This is the first in a series where we take a look at the process of selling from several different points of view, and intersperse that with some observations about communication and reputation management. Because we believe that is the best way to help you shape or retool your sales strategies and approaches. And yes, EVERYBODY’s sales strategies and approaches are worth looking at – at least once a year.
You can look at the current world of business and see there are basically only two jobs. Selling a product or service and working on the parts that support the eventual sale of a product or service.
Which means with apologies to Jerry Lee Lewis, (cue music), ‘There’s a whole lot of selling goin’ on’.
But like anything in life, there is a right way and a wrong way to go about selling. The trouble with writing about selling, however, is that there really is no ‘one size fits all’ methodology because every sales process is pretty much its own entity.
But there are some general rules that do apply to most selling situations and can probably help you as you go about the process of establishing, maintaining or fine-tuning your selling process.
1. Always be sure you know exactly who you are selling to.
In many selling situations, there are generally, at least two people who are involved in the buying process. There is the person who will use whatever you are selling. And there is the person who will approve the actual transaction.
There has always been a traditional debate about who the initial point of contact should be. And frankly, that depends on the company you are selling to. It used to be the larger the company, the higher up the food chain one had to go. The smaller the company, the closer to the owner you got.
Nowadays, it is much more complicated because especially in Canada, the larger the company, the more geographically dispersed the decision making power is. And several companies still follow the old hierarchical patterns, with fewer levels, while other companies forge new paths with team formats and group decision processes.
Generally speaking, however, it is still a safe assumption that the person who will actually use what you are selling will not likely not have the authority to make the purchase, but will be an important ally in the process if they find what you have to sell to be useful and worth having.
By the same token, the person who actually makes the buying decisions, may not be qualified to understand the utility and overall value your product or service represents.
So a good rule of thumb, in our opinion, would be to play detective (a feat we will discuss later) contact the user and sell him on the idea, and then let him refer you up the chain of decision makers.
2. Understand the relative importance of what you are selling
Not all sales are executive decisions. Not all sales processes fall into primary or even secondary purchase categories. Your job is to really figure out the relative value and importance of your product or services to the company you’re selling to.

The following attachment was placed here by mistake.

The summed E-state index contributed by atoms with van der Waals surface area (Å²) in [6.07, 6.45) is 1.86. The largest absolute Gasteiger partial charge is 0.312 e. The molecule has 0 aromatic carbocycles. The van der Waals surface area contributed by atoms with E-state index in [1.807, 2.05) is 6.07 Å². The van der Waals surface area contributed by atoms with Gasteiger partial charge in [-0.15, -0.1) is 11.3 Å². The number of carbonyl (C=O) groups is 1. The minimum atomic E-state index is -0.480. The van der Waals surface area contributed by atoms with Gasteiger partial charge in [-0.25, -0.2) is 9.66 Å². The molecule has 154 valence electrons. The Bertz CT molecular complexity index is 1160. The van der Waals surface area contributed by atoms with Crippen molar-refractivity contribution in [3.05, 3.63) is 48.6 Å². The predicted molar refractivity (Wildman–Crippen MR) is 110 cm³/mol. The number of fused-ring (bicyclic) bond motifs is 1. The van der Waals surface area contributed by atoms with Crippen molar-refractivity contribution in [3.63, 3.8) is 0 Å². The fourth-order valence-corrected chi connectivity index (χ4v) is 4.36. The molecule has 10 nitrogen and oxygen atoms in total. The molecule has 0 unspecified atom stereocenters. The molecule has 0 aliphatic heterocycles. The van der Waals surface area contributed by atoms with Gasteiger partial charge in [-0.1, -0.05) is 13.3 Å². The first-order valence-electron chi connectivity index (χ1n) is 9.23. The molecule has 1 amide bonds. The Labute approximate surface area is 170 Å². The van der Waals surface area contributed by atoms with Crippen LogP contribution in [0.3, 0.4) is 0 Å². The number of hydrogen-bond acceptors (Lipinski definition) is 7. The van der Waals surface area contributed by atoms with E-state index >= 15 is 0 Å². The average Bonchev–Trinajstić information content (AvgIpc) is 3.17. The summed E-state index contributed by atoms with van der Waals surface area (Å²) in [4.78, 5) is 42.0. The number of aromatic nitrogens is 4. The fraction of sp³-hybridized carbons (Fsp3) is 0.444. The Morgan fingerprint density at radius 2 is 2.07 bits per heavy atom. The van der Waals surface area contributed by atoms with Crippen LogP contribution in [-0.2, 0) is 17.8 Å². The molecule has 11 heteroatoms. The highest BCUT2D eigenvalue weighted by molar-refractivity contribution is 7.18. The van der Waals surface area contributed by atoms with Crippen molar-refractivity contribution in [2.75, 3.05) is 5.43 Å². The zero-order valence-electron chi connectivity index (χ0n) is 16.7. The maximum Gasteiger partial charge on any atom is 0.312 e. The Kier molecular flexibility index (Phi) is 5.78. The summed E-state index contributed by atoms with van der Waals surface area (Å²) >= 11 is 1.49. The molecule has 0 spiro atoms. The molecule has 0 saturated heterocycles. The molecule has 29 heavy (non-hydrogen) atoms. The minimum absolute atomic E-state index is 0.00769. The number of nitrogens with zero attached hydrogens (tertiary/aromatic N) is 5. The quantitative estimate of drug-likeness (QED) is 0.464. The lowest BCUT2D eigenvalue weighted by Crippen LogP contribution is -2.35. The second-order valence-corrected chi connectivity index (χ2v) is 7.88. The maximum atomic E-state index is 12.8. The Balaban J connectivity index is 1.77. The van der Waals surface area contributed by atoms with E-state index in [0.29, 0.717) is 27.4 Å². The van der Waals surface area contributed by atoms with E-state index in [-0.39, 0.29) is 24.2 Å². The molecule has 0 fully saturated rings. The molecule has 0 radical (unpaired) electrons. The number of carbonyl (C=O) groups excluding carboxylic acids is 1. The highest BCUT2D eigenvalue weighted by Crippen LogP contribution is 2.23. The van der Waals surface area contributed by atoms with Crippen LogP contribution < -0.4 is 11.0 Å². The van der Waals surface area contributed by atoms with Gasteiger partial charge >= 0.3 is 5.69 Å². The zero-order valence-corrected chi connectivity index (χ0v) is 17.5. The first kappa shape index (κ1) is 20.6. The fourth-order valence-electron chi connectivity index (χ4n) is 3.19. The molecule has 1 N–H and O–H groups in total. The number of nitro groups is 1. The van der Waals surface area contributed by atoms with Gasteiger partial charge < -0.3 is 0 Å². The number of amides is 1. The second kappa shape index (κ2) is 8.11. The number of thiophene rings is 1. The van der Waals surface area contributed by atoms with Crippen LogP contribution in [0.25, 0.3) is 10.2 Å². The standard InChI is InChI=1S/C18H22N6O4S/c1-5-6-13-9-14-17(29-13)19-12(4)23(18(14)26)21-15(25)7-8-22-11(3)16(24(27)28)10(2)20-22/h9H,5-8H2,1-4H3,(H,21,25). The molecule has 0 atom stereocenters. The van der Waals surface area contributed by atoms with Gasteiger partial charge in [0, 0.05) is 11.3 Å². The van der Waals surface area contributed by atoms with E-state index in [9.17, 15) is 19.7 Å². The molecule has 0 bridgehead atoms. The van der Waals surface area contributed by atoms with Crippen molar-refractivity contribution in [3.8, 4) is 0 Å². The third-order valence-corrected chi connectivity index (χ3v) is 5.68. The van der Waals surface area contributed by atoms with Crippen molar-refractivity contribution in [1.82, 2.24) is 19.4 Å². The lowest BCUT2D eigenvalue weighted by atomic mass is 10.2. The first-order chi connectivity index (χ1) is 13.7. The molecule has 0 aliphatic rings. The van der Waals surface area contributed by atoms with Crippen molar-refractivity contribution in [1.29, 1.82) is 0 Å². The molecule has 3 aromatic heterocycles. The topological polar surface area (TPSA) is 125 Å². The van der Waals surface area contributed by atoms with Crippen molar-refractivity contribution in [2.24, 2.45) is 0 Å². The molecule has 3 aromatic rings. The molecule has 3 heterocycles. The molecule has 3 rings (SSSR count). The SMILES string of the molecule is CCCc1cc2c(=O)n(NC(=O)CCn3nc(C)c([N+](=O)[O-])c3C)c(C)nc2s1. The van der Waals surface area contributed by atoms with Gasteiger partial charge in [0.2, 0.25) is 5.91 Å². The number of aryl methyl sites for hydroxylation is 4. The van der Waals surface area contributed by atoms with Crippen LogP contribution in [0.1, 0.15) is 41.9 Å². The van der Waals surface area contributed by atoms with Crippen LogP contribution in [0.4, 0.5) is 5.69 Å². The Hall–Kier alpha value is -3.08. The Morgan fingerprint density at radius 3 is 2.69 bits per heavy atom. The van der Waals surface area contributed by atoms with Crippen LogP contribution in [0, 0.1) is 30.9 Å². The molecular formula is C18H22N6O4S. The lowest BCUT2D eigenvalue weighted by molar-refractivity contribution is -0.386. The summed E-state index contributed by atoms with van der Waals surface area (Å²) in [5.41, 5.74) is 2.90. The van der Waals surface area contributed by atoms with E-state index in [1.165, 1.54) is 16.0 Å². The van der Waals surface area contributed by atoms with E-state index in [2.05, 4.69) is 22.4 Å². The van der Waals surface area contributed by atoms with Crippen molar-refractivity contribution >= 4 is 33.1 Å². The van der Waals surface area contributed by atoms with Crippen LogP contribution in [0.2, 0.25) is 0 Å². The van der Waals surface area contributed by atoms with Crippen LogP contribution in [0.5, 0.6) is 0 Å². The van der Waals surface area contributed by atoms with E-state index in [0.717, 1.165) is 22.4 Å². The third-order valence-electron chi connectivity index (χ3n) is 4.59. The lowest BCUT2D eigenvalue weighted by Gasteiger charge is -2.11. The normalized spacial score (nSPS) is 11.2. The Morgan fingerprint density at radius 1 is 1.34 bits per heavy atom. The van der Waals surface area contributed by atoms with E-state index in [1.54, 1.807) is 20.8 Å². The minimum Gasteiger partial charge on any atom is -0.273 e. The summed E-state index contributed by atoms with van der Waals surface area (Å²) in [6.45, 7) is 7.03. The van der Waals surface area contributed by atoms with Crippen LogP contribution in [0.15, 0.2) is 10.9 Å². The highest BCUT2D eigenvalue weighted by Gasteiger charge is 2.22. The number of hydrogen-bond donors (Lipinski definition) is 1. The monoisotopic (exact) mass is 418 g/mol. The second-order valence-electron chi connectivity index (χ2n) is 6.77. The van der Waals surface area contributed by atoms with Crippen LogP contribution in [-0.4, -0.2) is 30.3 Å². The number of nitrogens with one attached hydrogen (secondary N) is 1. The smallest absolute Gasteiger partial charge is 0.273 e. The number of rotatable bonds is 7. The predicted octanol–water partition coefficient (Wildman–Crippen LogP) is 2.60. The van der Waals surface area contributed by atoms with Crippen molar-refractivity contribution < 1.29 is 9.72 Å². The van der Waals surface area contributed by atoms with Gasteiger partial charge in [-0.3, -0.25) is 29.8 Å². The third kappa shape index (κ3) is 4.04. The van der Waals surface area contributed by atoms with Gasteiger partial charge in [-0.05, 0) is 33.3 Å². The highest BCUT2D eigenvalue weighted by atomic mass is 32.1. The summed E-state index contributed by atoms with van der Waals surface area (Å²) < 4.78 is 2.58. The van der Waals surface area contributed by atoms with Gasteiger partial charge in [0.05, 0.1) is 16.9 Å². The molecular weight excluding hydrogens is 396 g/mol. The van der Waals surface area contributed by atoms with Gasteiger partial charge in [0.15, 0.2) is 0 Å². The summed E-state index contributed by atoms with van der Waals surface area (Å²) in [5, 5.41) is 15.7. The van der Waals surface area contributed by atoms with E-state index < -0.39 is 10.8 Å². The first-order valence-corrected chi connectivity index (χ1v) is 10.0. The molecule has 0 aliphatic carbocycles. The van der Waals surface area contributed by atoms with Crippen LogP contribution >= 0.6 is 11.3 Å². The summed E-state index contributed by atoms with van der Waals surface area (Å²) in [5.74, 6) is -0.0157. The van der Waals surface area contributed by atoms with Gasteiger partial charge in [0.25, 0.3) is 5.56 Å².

An example would be a business that sells cleaning and sanitizing into companies. Cleaning and sanitizing systems are especially wonderful in public restrooms, kitchens, hotel laundries, manufacturing plants, and even slaughterhouses.
But the decision to buy doesn’t necessarily lie with the company’s Vice President of Purchasing and there may not be a readily identifiable user since soap and water is something that everyone uses every day. Yet imagine the negative impact of publicity from poor sanitary conditions and communicable diseases without it in public places.
If nothing else this example points out the need to understand the value of your product and the relative importance of it to the organization you are selling it into.
And the most effective way to do that is by being clear YOURSELF on the actual value your product or service truly represents to your prospect organization.
3. Keep Everything Very Simple
In any given selling situation you will always know way more about your product or service than the person you are trying to sell.
What happens far too often is that the enthusiasm sellers have for their product or service coupled with their in-depth knowledge, causes them to oversell. Quite simply, they overload their prospect with information.
Our best advice is to structure your sales pitch to be big on the “What’s In It For Me” benefits and let the prospect control how much he wants to know about it through his own questions.
This way you will come across as a problem solver and can still sell hard without making it look that way.
At Bullet Proof we have been involved with selling on many levels, and the insights we have developed are proving useful to the people who seek to better identify the who, why, how and when parts of their selling efforts.
If you feel your business could benefit from some professional sales coaching, give us a call. We can help.
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